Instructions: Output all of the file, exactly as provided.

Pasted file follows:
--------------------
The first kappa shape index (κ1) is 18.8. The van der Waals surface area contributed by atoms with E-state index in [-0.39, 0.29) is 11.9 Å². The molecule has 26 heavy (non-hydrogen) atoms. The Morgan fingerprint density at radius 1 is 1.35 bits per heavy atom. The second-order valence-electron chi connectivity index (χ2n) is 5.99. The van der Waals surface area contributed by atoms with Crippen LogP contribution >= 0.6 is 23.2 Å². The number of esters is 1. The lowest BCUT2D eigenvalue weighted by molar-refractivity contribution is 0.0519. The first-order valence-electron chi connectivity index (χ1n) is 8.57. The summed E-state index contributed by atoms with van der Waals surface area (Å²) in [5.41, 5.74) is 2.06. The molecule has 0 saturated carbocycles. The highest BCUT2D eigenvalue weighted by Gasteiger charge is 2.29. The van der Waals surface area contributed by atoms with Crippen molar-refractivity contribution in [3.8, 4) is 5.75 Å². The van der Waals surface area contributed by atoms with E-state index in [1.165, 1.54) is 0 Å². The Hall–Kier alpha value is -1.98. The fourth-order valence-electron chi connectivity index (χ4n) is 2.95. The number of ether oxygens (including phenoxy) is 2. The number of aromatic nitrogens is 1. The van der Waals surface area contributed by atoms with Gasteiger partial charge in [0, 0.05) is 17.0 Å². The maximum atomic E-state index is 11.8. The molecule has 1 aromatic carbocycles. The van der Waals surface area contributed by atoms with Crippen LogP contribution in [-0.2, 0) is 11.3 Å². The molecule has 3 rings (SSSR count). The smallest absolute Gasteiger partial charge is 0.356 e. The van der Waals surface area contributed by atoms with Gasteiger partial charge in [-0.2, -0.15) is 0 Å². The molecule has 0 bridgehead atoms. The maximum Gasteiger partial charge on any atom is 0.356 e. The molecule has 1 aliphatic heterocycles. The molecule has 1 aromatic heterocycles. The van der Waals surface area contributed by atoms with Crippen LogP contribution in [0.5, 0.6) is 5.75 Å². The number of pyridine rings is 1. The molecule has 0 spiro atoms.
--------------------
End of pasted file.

The first kappa shape index (κ1) is 18.8. The van der Waals surface area contributed by atoms with E-state index in [-0.39, 0.29) is 11.9 Å². The molecule has 26 heavy (non-hydrogen) atoms. The Morgan fingerprint density at radius 1 is 1.35 bits per heavy atom. The second-order valence-electron chi connectivity index (χ2n) is 5.99. The van der Waals surface area contributed by atoms with Crippen LogP contribution >= 0.6 is 23.2 Å². The number of esters is 1. The lowest BCUT2D eigenvalue weighted by molar-refractivity contribution is 0.0519. The first-order valence-electron chi connectivity index (χ1n) is 8.57. The summed E-state index contributed by atoms with van der Waals surface area (Å²) in [5.41, 5.74) is 2.06. The molecule has 0 saturated carbocycles. The highest BCUT2D eigenvalue weighted by Gasteiger charge is 2.29. The van der Waals surface area contributed by atoms with Crippen molar-refractivity contribution in [3.8, 4) is 5.75 Å². The van der Waals surface area contributed by atoms with E-state index in [1.165, 1.54) is 0 Å². The Hall–Kier alpha value is -1.98. The fourth-order valence-electron chi connectivity index (χ4n) is 2.95. The number of ether oxygens (including phenoxy) is 2. The number of aromatic nitrogens is 1. The van der Waals surface area contributed by atoms with Gasteiger partial charge in [0, 0.05) is 17.0 Å². The maximum atomic E-state index is 11.8. The molecule has 1 aromatic carbocycles. The van der Waals surface area contributed by atoms with Crippen LogP contribution in [-0.2, 0) is 11.3 Å². The molecule has 3 rings (SSSR count). The smallest absolute Gasteiger partial charge is 0.356 e. The van der Waals surface area contributed by atoms with Gasteiger partial charge in [-0.2, -0.15) is 0 Å². The molecule has 0 bridgehead atoms. The maximum Gasteiger partial charge on any atom is 0.356 e. The molecule has 1 aliphatic heterocycles. The molecule has 1 aromatic heterocycles. The van der Waals surface area contributed by atoms with Crippen LogP contribution in [0.5, 0.6) is 5.75 Å². The number of pyridine rings is 1. The molecule has 0 spiro atoms.